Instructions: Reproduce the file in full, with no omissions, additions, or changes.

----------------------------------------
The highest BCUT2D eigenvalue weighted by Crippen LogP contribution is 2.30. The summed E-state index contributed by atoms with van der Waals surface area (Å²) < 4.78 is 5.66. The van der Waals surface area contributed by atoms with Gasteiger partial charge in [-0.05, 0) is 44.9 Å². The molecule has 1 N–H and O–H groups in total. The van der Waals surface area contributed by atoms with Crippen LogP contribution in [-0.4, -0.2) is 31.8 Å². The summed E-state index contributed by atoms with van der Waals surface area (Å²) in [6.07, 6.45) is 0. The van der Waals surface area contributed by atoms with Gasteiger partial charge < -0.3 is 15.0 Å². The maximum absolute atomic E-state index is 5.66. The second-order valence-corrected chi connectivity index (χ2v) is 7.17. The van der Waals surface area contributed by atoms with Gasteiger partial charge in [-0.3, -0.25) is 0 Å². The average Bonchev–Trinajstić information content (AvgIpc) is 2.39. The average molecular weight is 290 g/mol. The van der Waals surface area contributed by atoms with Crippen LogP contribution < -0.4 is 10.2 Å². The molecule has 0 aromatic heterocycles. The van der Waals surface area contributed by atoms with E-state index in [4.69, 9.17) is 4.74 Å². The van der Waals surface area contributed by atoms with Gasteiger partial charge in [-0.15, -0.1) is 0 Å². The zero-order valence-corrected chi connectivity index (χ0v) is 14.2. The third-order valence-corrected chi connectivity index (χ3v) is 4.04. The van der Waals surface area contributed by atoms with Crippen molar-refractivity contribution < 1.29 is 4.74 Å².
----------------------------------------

The highest BCUT2D eigenvalue weighted by Crippen LogP contribution is 2.30. The summed E-state index contributed by atoms with van der Waals surface area (Å²) < 4.78 is 5.66. The van der Waals surface area contributed by atoms with Gasteiger partial charge in [-0.05, 0) is 44.9 Å². The molecule has 1 N–H and O–H groups in total. The van der Waals surface area contributed by atoms with Crippen LogP contribution in [-0.4, -0.2) is 31.8 Å². The summed E-state index contributed by atoms with van der Waals surface area (Å²) in [6.07, 6.45) is 0. The van der Waals surface area contributed by atoms with Gasteiger partial charge < -0.3 is 15.0 Å². The maximum absolute atomic E-state index is 5.66. The second-order valence-corrected chi connectivity index (χ2v) is 7.17. The van der Waals surface area contributed by atoms with Gasteiger partial charge in [-0.3, -0.25) is 0 Å². The average Bonchev–Trinajstić information content (AvgIpc) is 2.39. The average molecular weight is 290 g/mol. The van der Waals surface area contributed by atoms with Crippen LogP contribution < -0.4 is 10.2 Å². The molecule has 0 aromatic heterocycles. The van der Waals surface area contributed by atoms with E-state index in [4.69, 9.17) is 4.74 Å². The van der Waals surface area contributed by atoms with Gasteiger partial charge in [-0.15, -0.1) is 0 Å². The zero-order valence-corrected chi connectivity index (χ0v) is 14.2. The third-order valence-corrected chi connectivity index (χ3v) is 4.04. The van der Waals surface area contributed by atoms with Crippen molar-refractivity contribution < 1.29 is 4.74 Å².